Data Deduplication and Single Instance Storage

deduplicationOkay, so this article is for the IT Crowd, or at least those who thought the British comedy was funny.   You see, sales told me that the fact that our system includes automatic and transparent Data Deduplication is so darn dry and boring that they couldn’t imagine including it in a fact sheet anywhere.

Apparently, the feature is so obscure  that even Google Chrome’s spell check doesn’t believe “deduplication” is a word.   Maybe that’s why Wikipedia has entries for both Data Deduplication and Single Instance Storage.

With either name, the need for this feature comes about because of the way people work.  In any company, it is very easy to end up with lots of copies of any one file. For example, PMs or Project Assistants just want to attach the files they need to their project on the relevant RFI or Submittal; they certainly do not know or care if the same information is already stored elsewhere for some other project.  These files are often somewhat static: PDF spec sheets and warranties and other documentation from various manufacturers and suppliers that only change a few time a year. Data Deduplicaton (or Single Instance Storage) is when some underlying intelligence detects the duplicates and deals with them.

Sadly, a simple file sharing scheme such as Windows Server 2008 will store each copy of that file over and over, taking incrementally more and more storage.  Higher end SANs and intelligent systems such as the Spitfire Project Management System will detect when file contents are exact binary duplicates and store the data only once.  You don’t have to do anything special.  Doesn’t matter what location you place the various copies.  The names don’t even have to be the same.  It just works.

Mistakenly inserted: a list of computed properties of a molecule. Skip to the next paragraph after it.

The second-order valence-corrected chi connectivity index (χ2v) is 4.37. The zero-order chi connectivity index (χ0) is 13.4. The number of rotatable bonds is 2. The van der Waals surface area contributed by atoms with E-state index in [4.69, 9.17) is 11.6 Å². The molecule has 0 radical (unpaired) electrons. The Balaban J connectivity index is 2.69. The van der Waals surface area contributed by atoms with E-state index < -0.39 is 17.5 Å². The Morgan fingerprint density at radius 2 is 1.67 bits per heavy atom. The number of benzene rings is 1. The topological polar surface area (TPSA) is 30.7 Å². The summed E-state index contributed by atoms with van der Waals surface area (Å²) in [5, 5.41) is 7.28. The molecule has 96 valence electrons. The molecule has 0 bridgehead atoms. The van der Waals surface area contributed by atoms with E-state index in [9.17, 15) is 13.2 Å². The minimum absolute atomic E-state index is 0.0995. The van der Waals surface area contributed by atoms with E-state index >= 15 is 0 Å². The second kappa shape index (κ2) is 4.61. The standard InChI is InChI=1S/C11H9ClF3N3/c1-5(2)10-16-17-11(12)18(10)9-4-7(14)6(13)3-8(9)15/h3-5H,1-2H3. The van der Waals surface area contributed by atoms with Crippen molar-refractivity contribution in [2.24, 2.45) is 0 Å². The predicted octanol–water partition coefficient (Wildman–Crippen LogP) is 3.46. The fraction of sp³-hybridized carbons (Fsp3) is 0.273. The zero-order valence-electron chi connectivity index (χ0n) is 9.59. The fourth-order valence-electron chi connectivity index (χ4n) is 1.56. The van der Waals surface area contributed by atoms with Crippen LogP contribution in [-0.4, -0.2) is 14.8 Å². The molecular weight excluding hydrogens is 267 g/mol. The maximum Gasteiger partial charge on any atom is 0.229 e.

This little detail isn’t one that shows up on the PM’s feature requirement list, but I am sure that there are plenty in the IT crowd that are thoroughly relieved to know that their software vendor cares about how much storage gets consumed.  Just like we care about bandwidth and CPU utilization and all aspects of total system performance.

I’ll have to check with the sales team — maybe they’ll think “Single Instance Storage” is a more worthy and salable feature.

This entry was posted in Computing, Development, Document Management by Stan York. Bookmark the permalink.

About Stan York

Stan York (VP of Development at Spitfire) has been developing software for decades. Which means he's old enough to remember when punched cards where the state of the art UI. Stan makes no secret about the fact he often prefers data to people, so it should come as no surprise that he is an expert in databases and SQL server. If asked, he might admit he is an MCP, because he knows this is important to some people, particularly at Microsoft. The postings on this site are his own and don’t necessarily represent Spitfire's positions, strategies or opinions.

2 thoughts on “Data Deduplication and Single Instance Storage

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